An alternative is to manipulate the levels of the factor in place.

> lev <- with(junk, levels(nm))
> lev[lev == "B"] <- "b"
> junk2 <- within(junk, levels(nm) <- lev)
> junk2
   nm val
1   A   a
2   b   b
3   C   c
4   D   d
5   A   e
6   b   f
7   C   g
8   D   h
9   A   i
10  b   j
11  C   k
12  D   l

That is quite simple and I often forget that there is a replacement function for levels().

Edit: As noted by @Seth in the comments, this can be done in a one-liner, without loss of clarity:

within(junk, levels(nm)[levels(nm) == "B"] <- "b")
  • 6
    Nice. I didn't know about the replacement function for levels(). How about the one liner junk <- within(junk, levels(nm)[levels(nm)=="B"] <- "b")? – user399470 Apr 28 '11 at 22:26
  • But you call it twice :) – Marek Apr 28 '11 at 23:01
  • 2
    @Marek slaps head Just goes to show that one shouldn't respond to comments on SO when it is well past ones bedtime. Lets try that again... – Reinstate Monica - G. Simpson Apr 29 '11 at 8:36
  • @Seth Indeed - nice. Not sure why I separated the steps? Perhaps for exposition... – Reinstate Monica - G. Simpson Apr 29 '11 at 8:37

The easiest way to do this in one command is to use which command and also need not to change the factors into character by doing this:


You have created a factor variable in nm so you either need to avoid doing so or add an additional level to the factor attributes. You should also avoid using <- in the arguments to data.frame()

Option 1:

junk <- data.frame(x = rep(LETTERS[1:4], 3), y =letters[1:12], stringsAsFactors=FALSE)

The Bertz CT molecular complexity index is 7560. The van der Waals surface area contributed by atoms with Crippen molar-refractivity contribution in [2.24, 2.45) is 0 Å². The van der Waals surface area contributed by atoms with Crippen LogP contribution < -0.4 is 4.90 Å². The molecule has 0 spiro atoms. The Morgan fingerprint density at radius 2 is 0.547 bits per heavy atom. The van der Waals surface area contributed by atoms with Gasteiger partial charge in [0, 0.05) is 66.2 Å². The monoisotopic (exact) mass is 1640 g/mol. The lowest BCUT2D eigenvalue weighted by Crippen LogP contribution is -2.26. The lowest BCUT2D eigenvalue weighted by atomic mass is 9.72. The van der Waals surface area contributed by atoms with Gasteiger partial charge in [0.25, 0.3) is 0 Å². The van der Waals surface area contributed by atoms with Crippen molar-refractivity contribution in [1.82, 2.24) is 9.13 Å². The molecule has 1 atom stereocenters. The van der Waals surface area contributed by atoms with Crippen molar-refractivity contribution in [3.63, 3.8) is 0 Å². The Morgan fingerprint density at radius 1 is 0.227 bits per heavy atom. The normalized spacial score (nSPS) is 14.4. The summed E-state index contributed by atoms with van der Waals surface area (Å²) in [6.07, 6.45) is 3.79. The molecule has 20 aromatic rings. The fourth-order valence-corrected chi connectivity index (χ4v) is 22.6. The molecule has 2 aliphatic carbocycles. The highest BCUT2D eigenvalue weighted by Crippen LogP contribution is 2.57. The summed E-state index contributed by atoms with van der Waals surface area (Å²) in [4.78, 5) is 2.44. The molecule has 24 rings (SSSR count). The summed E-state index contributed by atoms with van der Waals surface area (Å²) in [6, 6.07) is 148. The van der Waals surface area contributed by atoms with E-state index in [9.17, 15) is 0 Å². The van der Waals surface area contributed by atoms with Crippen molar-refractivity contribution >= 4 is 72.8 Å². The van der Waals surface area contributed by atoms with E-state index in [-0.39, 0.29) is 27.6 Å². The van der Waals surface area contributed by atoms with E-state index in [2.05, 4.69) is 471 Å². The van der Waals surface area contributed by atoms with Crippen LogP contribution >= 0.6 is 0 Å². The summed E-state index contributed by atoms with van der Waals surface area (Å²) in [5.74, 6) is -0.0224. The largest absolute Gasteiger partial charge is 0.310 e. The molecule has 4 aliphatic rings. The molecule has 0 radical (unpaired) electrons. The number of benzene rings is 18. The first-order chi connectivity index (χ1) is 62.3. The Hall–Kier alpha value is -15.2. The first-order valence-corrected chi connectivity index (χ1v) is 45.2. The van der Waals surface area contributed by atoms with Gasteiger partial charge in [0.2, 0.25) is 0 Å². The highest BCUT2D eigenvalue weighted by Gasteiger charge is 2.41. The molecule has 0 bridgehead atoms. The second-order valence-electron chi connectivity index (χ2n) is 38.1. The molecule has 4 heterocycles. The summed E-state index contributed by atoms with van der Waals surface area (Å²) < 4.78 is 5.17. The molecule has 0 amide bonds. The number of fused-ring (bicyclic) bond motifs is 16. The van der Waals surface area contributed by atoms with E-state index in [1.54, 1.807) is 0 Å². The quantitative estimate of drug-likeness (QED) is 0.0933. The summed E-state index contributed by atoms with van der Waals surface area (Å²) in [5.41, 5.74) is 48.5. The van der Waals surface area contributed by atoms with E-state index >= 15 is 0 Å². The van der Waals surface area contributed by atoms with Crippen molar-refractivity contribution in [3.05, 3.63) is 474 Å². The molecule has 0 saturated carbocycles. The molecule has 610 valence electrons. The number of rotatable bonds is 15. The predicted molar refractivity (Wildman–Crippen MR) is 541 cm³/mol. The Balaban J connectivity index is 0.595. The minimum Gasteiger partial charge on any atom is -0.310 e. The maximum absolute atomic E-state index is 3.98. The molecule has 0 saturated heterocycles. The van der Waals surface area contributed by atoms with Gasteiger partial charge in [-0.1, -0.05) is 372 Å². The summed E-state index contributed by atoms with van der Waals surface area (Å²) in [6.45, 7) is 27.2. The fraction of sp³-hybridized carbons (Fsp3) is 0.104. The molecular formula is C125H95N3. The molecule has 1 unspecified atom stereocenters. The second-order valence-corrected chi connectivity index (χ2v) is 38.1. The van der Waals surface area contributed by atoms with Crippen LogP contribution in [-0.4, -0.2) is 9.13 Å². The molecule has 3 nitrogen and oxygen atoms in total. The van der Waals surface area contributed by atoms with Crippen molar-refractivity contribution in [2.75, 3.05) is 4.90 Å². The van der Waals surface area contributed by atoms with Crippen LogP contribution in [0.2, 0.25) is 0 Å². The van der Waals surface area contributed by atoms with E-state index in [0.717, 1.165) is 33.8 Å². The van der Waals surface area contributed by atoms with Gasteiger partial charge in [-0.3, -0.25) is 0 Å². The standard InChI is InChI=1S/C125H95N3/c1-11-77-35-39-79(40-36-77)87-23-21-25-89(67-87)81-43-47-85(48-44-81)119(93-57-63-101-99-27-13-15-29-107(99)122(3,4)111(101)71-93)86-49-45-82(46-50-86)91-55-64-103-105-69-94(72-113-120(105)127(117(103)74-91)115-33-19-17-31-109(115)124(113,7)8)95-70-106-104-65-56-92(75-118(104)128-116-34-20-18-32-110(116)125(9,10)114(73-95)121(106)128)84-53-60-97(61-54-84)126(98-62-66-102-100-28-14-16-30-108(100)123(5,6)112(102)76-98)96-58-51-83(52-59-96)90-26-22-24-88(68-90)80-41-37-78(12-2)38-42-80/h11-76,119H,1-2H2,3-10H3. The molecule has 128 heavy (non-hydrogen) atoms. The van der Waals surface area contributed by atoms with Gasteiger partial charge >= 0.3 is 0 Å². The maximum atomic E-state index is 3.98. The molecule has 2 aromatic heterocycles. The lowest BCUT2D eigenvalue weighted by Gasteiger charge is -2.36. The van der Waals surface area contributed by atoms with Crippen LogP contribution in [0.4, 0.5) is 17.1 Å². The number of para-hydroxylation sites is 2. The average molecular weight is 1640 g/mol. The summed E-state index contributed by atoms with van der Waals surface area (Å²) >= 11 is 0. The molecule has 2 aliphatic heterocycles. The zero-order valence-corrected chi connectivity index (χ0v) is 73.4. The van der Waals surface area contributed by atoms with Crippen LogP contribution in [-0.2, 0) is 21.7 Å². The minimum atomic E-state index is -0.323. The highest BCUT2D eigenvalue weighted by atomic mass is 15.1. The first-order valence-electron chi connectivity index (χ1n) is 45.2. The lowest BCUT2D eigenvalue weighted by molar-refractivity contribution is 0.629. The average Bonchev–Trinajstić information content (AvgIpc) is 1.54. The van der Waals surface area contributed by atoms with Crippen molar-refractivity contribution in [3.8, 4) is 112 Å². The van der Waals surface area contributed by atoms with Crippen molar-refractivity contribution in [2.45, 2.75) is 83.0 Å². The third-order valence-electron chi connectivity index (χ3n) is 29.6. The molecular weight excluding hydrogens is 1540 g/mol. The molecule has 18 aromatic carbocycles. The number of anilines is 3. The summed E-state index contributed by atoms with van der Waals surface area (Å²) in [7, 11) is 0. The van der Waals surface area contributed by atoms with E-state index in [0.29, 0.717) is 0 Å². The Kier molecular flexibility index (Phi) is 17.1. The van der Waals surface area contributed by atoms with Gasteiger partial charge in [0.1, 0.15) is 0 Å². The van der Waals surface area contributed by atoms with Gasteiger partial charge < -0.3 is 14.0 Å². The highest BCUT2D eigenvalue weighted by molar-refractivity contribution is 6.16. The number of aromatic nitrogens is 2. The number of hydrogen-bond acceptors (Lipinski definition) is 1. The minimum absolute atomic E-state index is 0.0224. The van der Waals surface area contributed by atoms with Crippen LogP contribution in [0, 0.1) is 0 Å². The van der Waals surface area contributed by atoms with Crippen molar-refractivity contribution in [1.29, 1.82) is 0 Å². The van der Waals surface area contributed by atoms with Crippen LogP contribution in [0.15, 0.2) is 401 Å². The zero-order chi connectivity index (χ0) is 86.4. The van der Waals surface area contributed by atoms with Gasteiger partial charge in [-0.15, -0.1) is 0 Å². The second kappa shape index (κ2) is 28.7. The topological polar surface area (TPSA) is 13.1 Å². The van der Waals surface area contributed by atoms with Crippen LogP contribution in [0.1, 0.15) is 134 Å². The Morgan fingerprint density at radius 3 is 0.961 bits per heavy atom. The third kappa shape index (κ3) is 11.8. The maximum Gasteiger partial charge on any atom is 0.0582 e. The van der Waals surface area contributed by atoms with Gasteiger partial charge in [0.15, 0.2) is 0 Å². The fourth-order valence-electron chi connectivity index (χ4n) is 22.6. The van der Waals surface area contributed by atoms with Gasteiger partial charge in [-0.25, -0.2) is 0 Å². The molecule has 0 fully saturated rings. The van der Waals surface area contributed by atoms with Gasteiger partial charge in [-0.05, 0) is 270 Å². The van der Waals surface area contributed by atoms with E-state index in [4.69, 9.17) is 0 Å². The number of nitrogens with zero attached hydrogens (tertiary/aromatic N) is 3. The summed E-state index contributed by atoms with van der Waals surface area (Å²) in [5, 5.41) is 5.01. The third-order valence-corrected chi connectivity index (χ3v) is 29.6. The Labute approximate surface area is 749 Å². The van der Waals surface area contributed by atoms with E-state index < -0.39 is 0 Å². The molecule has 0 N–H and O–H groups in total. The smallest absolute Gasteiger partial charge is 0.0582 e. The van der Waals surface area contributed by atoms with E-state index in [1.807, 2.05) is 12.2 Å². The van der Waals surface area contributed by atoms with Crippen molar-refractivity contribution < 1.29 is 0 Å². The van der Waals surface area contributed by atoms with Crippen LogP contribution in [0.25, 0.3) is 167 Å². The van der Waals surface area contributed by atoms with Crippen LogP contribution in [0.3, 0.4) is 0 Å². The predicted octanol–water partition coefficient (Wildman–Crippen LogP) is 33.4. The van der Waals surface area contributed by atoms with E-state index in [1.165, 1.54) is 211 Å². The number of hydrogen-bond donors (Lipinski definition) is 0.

junk$nm[junk$nm == "B"] <- "b"

Option 2:

levels(junk$nm) <- c(levels(junk$nm), "b")
junk$nm[junk$nm == "B"] <- "b"
  • @DWin thanks for your input on the problem and the need to consider the type of variable. I accepted @diliop's answer because it was the first working one. I know there are a lot of issues over <- vs = but (if it can be answered briefly) why should = be used with data.frame? – DQdlM Apr 28 '11 at 20:34
  • You don't need to add b as a level, just change the level that is B to b. – Reinstate Monica - G. Simpson Apr 28 '11 at 20:40
  • @KennyPeanuts: the column name is one issue, Look at a <- data.frame(x<-1:10) . Its column name is not x but rather a messy x....1.10. Better to use data.frame(x=1:10). Then you know what your column name is. – 42- Apr 28 '11 at 20:52
  • @Gavin: Easier to add than to replace, and even easier not to make it a factor. – 42- Apr 28 '11 at 20:53
  • @Dwin Easier? I disagree - see my Answer for something simple. Adding levels can catch you out, say in modelling with predict() which will complain if factors levels in new data don't match those used to fit the model. Cleaner in long run to get the data formatted as you want, properly, than rely on short cuts. I agree it might be easier to not make it a factor, but if it already is one, or needs to be one for some modelling exercise... – Reinstate Monica - G. Simpson Apr 28 '11 at 21:15

If you are working with character variables (note that stringsAsFactors is false here) you can use replace:

junk <- data.frame(x <- rep(LETTERS[1:4], 3), y <- letters[1:12], stringsAsFactors = FALSE)
colnames(junk) <- c("nm", "val")

junk$nm <- replace(junk$nm, junk$nm == "B", "b")
#    nm val
# 1   A   a
# 2   b   b
# 3   C   c
# 4   D   d
# ...
stata.replace<-function(data,replacevar,replacevalue,ifs) {
  message=noquote(paste0(x, " replacement are made"))

Call this function using below line.